Eugene is a trained engineer and self-taught home improvement enthusiast with almost 40 years of professional and DIY experience.
Unlike washing machines which have lots of moving parts that can go wrong and are subject to a lot of wear and tear, refrigerators don't normally give much trouble. In fact our first fridge lasted nearly thirty years! Sometimes however, the interior temperature can fail to drop sufficiently, potentially causing food to spoil. In this guide, we outline some troubleshooting tips you can try, before reaching for your wallet to buy a new one!
What's the Ideal Temperature for a Refrigerator?
The U.S. Food and Drug Administration (FDA) recommends keeping the inside temperature of a fridge at or below 40°F. Ideally it should be less than this. The table below shows what's recommended in different countries by government food safety agencies (See "References" at the end of this guide for links to articles or check the temperature as recommended in your own country)
U.S. Food and Drug Administration (FDA)
40°F or less
Food Standards Agency (UK)
5°C or less
European Environment Agency (EU)
1 - 4°C
Food Safety Authority of Ireland
0 - 5°C
Food Safety and Standards Authority of India
Less than 40 °F
You Need A Thermometer to Measure Temperature
Yes, that's obvious, but which type?
- Alcohol-in-glass. This type of thermometer uses a liquid enclosed in a tiny channel inside a glass encapsulation to indicate temperature. The liquid expands as temperature increases (and vice versa) and the position of the top of the liquid indicates temperature on an adjacent scale. Mercury-in-glass thermometers, such as lab thermometers, although they respond quicker and can be more accurate, are not recommended because mercury is very toxic and can contaminate your fridge and food if the thermometer breaks. You can use a room thermometer or buy a fridge/freezer thermometer which is likely to give more accurate results.
- Spiral strip bimetallic thermometer. This consists of a strip of two metals wound into a spiral. As temperature increases, the spiral unwinds. A pointer attached to the spiral strip moves over a scale, indicating temperature.
- Digital thermometer. Temperature is sensed by an electronic sensor and shown on an LED or LCD display. Digital thermometers can have the sensor enclosed inside the display unit, or attached via a separate cable (This is useful for testing the temperature inside a chest freezer while the lid is kept closed)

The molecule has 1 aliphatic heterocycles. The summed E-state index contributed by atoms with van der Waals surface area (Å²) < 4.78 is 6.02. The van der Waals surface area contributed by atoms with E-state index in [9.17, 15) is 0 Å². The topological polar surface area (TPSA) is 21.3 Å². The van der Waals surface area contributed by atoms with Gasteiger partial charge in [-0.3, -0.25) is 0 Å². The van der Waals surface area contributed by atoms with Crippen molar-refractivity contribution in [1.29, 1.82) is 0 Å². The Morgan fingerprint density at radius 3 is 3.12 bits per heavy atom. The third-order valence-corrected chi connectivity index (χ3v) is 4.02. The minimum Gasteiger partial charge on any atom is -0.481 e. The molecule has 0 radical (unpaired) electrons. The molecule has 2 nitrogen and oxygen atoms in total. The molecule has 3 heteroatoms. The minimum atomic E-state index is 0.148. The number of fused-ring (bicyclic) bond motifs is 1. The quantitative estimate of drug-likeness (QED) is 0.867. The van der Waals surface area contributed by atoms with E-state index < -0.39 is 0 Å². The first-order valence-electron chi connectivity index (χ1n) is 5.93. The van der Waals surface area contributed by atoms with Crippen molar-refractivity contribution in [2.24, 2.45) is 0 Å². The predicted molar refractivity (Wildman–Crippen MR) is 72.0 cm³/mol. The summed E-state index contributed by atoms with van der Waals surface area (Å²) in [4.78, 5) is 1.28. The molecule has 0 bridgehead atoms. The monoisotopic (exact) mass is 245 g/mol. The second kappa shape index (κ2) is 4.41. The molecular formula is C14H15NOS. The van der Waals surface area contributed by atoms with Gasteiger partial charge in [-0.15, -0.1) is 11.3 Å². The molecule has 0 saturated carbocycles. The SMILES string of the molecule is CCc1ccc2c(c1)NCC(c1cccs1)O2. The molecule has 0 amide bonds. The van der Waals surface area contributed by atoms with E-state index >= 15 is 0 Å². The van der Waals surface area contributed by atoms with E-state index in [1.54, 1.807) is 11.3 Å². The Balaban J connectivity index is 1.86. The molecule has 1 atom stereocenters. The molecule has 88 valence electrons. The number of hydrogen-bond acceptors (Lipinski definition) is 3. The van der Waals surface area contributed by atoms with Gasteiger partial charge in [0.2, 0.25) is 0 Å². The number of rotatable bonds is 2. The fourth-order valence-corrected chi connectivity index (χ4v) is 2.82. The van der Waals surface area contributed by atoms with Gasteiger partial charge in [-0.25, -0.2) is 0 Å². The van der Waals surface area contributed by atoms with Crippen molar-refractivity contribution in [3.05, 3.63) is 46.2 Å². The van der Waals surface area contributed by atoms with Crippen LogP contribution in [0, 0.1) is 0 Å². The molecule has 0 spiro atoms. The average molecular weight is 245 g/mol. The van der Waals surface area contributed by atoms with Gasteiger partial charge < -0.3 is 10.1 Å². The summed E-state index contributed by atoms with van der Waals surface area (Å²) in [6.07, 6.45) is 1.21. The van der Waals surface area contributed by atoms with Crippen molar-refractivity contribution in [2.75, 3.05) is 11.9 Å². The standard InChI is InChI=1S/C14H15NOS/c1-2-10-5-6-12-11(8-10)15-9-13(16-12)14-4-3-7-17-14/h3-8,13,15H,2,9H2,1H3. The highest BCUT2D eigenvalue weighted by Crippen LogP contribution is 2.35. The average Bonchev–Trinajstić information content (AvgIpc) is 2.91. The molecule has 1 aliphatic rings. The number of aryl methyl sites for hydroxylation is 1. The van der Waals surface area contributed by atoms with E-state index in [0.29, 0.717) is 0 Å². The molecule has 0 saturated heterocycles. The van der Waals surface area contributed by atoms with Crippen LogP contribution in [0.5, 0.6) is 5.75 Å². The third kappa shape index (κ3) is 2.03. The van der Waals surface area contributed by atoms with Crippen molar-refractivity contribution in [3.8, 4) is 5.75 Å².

Things You Can Try If Your Fridge Isn't Cooling Down Enough
1. Check the Obvious First — Adjust the Temperature Control Knob
You mightn't even have noticed this especially if you're one of those people who don't read manuals! The temperature control knob isn't always obvious, especially if the fridge is an under counter model. Sometimes it's under the icebox, on the back wall of the appliance and you won't see it unless you get down on your knees. The control knob will have numerals (typically 1 to 5) or other marks for setting the temperature. The higher you set the number, the cooler the fridge will be. In hot weather, the thermostat doesn't regulate the temperature as well, so you have to manually turn up the knob to a higher setting to compensate. Try this if your thermometer reads too high and see if it works.
2. Defrost the Icebox
Layers of ice on the icebox prevent the cooling coils from absorbing heat from the food compartment. Fridges with auto defrost will defrost this ice automatically, alternatively remove food and store it in a suitably cool place (using cooler boxes, wrapping in insulation etc), pull out the plug of the fridge and allow ice to melt or scrape it wit a plastic spatula or scraper (not metal to avoid damage). A lifter as used with a frying pan This is a good time also to give a fridge a spring clean on the inside. Vinegar and baking soda are excellent for cleaning food residue.
3. Rearrange Items in the Fridge.
If a fridge is overpacked and items stuffed up against the icebox or against the cool back wall, it can prevent air circulation or absorption of heat by the cooling coils. Rearrange your food and drinks to stop this happening.
4. Check the Light Isn't Staying On